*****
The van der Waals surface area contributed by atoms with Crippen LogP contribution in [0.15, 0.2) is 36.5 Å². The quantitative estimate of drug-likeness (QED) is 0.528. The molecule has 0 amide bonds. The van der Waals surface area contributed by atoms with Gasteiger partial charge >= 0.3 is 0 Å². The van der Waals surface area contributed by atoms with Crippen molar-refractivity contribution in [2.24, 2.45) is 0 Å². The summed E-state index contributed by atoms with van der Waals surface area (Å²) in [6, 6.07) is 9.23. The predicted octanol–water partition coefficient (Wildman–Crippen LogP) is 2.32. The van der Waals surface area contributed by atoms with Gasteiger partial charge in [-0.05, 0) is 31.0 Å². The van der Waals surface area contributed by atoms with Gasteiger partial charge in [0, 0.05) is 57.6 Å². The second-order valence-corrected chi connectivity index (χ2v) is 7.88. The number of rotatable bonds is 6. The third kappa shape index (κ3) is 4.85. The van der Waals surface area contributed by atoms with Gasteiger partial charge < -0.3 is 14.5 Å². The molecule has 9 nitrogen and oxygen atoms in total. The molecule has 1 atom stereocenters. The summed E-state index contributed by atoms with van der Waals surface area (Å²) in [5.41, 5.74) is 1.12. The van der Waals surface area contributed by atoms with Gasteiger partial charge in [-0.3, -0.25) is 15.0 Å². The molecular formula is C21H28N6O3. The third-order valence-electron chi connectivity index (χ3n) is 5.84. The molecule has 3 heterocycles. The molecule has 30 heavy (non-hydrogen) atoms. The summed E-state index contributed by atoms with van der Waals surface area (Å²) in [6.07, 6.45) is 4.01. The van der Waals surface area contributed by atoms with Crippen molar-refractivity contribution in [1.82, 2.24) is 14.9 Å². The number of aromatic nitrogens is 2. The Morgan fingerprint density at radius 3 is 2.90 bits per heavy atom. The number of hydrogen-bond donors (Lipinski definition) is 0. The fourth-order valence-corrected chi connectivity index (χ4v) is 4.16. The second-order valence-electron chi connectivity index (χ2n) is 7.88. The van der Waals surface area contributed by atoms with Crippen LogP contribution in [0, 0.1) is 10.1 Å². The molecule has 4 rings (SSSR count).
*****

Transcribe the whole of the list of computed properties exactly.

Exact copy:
The van der Waals surface area contributed by atoms with Crippen LogP contribution in [0.15, 0.2) is 36.5 Å². The quantitative estimate of drug-likeness (QED) is 0.528. The molecule has 0 amide bonds. The van der Waals surface area contributed by atoms with Gasteiger partial charge >= 0.3 is 0 Å². The van der Waals surface area contributed by atoms with Crippen molar-refractivity contribution in [2.24, 2.45) is 0 Å². The summed E-state index contributed by atoms with van der Waals surface area (Å²) in [6, 6.07) is 9.23. The predicted octanol–water partition coefficient (Wildman–Crippen LogP) is 2.32. The van der Waals surface area contributed by atoms with Gasteiger partial charge in [-0.05, 0) is 31.0 Å². The van der Waals surface area contributed by atoms with Gasteiger partial charge in [0, 0.05) is 57.6 Å². The second-order valence-corrected chi connectivity index (χ2v) is 7.88. The number of rotatable bonds is 6. The third kappa shape index (κ3) is 4.85. The van der Waals surface area contributed by atoms with Gasteiger partial charge < -0.3 is 14.5 Å². The molecule has 9 nitrogen and oxygen atoms in total. The molecule has 1 atom stereocenters. The summed E-state index contributed by atoms with van der Waals surface area (Å²) in [5.41, 5.74) is 1.12. The van der Waals surface area contributed by atoms with Gasteiger partial charge in [-0.3, -0.25) is 15.0 Å². The molecular formula is C21H28N6O3. The third-order valence-electron chi connectivity index (χ3n) is 5.84. The molecule has 3 heterocycles. The molecule has 30 heavy (non-hydrogen) atoms. The summed E-state index contributed by atoms with van der Waals surface area (Å²) in [6.07, 6.45) is 4.01. The van der Waals surface area contributed by atoms with Crippen molar-refractivity contribution in [1.82, 2.24) is 14.9 Å². The number of aromatic nitrogens is 2. The Morgan fingerprint density at radius 3 is 2.90 bits per heavy atom. The number of hydrogen-bond donors (Lipinski definition) is 0. The fourth-order valence-corrected chi connectivity index (χ4v) is 4.16. The second-order valence-electron chi connectivity index (χ2n) is 7.88. The van der Waals surface area contributed by atoms with Crippen LogP contribution in [0, 0.1) is 10.1 Å². The molecule has 4 rings (SSSR count).